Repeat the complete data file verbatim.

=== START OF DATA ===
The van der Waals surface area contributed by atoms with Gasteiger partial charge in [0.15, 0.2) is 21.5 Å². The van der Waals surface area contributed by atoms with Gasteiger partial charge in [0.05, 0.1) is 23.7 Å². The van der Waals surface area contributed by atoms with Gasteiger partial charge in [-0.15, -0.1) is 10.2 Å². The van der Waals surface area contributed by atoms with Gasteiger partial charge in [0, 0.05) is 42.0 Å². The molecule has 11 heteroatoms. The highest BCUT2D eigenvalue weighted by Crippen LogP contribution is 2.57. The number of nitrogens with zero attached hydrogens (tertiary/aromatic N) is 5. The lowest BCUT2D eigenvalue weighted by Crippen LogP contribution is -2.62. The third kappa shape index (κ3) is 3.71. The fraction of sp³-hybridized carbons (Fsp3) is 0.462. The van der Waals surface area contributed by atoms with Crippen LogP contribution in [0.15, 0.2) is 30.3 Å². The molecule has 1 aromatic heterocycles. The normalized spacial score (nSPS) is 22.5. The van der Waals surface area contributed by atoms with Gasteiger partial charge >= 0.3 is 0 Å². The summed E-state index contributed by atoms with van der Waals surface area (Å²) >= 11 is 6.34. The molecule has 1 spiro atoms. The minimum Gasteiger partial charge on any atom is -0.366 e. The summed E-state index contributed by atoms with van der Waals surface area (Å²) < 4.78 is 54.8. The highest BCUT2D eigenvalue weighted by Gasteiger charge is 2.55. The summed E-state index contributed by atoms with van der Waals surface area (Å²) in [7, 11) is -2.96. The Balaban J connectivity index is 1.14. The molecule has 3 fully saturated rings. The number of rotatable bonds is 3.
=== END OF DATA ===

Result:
The van der Waals surface area contributed by atoms with Gasteiger partial charge in [0.15, 0.2) is 21.5 Å². The van der Waals surface area contributed by atoms with Gasteiger partial charge in [0.05, 0.1) is 23.7 Å². The van der Waals surface area contributed by atoms with Gasteiger partial charge in [-0.15, -0.1) is 10.2 Å². The van der Waals surface area contributed by atoms with Gasteiger partial charge in [0, 0.05) is 42.0 Å². The molecule has 11 heteroatoms. The highest BCUT2D eigenvalue weighted by Crippen LogP contribution is 2.57. The number of nitrogens with zero attached hydrogens (tertiary/aromatic N) is 5. The lowest BCUT2D eigenvalue weighted by Crippen LogP contribution is -2.62. The third kappa shape index (κ3) is 3.71. The fraction of sp³-hybridized carbons (Fsp3) is 0.462. The van der Waals surface area contributed by atoms with Crippen LogP contribution in [0.15, 0.2) is 30.3 Å². The molecule has 1 aromatic heterocycles. The normalized spacial score (nSPS) is 22.5. The van der Waals surface area contributed by atoms with Gasteiger partial charge >= 0.3 is 0 Å². The summed E-state index contributed by atoms with van der Waals surface area (Å²) >= 11 is 6.34. The molecule has 1 spiro atoms. The minimum Gasteiger partial charge on any atom is -0.366 e. The summed E-state index contributed by atoms with van der Waals surface area (Å²) < 4.78 is 54.8. The highest BCUT2D eigenvalue weighted by Gasteiger charge is 2.55. The summed E-state index contributed by atoms with van der Waals surface area (Å²) in [7, 11) is -2.96. The Balaban J connectivity index is 1.14. The molecule has 3 fully saturated rings. The number of rotatable bonds is 3.